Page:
“I looked forward to the physical labor because I needed to be tired to get to sleep,” Hollingsworth said. “Dogs barked all night and then in the early morning the roosters started crowing.”

When they weren’t working on a construction project or helping at a medical outpost, a few of the volunteers taught local children a game that was new to them: basketball.

Fairfield resident Jordan Sathoff helped run a basketball clinic in which he instructed students at a nearby school in the rules and fundamentals of the game.

“Soccer is their No. 1 sport, and basketball is not something they have much access to,” Sathoff said. “I taught them the basics of ball handling, passing and shooting. It was definitely a breath of fresh air for them.”

The trip was Sathoff’s second to Haiti. He built churches and homes in Honduras on the trips he took beginning in eighth grade through his senior year of high school, but had to remain stateside for four years while he was in college.

Sathoff said the living conditions of most Haitians are very poor, and seeing them made him realize how good he has it in America.

“You don’t see your traditional three-bedroom, two-bathroom houses in Haiti,” he said. “Running water was a luxury. We saw a lot of cement-block homes with tin roofs. Some people were even living in tents. What keeps me going back is how humbling it is for me. It makes us realize how blessed we are.”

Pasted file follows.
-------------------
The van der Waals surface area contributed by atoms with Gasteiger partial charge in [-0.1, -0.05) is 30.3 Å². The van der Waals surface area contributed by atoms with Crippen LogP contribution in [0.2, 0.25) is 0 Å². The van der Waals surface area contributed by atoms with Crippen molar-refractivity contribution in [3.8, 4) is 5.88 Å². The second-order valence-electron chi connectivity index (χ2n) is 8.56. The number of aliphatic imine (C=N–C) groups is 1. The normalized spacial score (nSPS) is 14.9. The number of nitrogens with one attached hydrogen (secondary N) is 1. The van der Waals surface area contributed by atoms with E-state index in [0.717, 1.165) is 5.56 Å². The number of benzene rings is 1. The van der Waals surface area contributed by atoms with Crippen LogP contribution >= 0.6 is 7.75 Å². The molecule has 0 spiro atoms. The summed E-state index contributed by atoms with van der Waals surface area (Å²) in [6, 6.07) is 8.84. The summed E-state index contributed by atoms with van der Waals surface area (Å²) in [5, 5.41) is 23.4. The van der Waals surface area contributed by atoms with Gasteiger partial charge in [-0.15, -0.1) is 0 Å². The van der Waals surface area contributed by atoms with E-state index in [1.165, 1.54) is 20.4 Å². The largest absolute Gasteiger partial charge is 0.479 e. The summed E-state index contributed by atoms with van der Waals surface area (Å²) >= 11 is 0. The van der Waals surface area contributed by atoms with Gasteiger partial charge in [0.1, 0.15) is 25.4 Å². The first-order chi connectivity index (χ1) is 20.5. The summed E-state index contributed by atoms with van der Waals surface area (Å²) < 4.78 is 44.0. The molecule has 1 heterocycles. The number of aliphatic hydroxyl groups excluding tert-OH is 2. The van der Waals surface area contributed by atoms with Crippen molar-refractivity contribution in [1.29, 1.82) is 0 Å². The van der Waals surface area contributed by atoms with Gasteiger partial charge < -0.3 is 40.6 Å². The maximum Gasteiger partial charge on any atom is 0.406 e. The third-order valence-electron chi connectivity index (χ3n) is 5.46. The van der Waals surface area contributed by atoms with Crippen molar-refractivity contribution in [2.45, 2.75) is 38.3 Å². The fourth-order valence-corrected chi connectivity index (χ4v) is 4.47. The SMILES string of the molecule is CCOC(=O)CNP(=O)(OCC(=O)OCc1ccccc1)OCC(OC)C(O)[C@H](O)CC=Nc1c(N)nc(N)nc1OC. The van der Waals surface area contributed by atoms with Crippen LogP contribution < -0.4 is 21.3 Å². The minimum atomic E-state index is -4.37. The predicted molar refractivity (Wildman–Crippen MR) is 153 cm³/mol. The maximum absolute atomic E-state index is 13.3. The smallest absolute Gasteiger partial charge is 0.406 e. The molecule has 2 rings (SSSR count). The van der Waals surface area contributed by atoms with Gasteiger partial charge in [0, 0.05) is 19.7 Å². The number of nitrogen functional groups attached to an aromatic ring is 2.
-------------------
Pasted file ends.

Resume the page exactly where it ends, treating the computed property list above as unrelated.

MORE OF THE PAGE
Sathoff used a week of vacation for the trip, which lasted from March 7-15. While most people spend their vacations relaxing, Sathoff spent his volunteering at a construction site.

“It doesn’t feel like work because it’s the right type of work,” he said.

Sathoff’s mother, Cindy Sathoff, was on her 11th mission trip in as many years. She said the group from the Packwood Christian Church goes every year in March because the spring is the best time to build in Haiti. Summer is the country’s rainy season.

Sathoff was part of the medical team last year but part of the construction team this year. For the first few days, she painted picnic tables to be placed in a park near the school. Once those were done, she joined the rest of the crew that was building the trade school.

What stuck out to Sathoff about the village was the extreme distance the students had to walk to attend school.

“Some of the kids walked three to four hours to school each way,” she said. “I can’t imagine doing that everyday.”

The school in the village was markedly different from a typical American school. Sathoff said the students didn’t use textbooks. Classes consisted of a teacher saying something and having the students repeat it.

Many Haitian children cannot afford to go to school at all. Sathoff was moved by the poverty she witnessed and decided to sponsor a little girl’s education. She even got to meet the girl, and spoke to her through an interpreter.

“I told her I was glad to meet her and that I wanted her to work hard because getting an education is so important,” she said.

Most Haitians speak creole, a combination of French and West African languages. The majority of communication between the volunteers and the Haitians they worked with was done through Creole-English interpreters.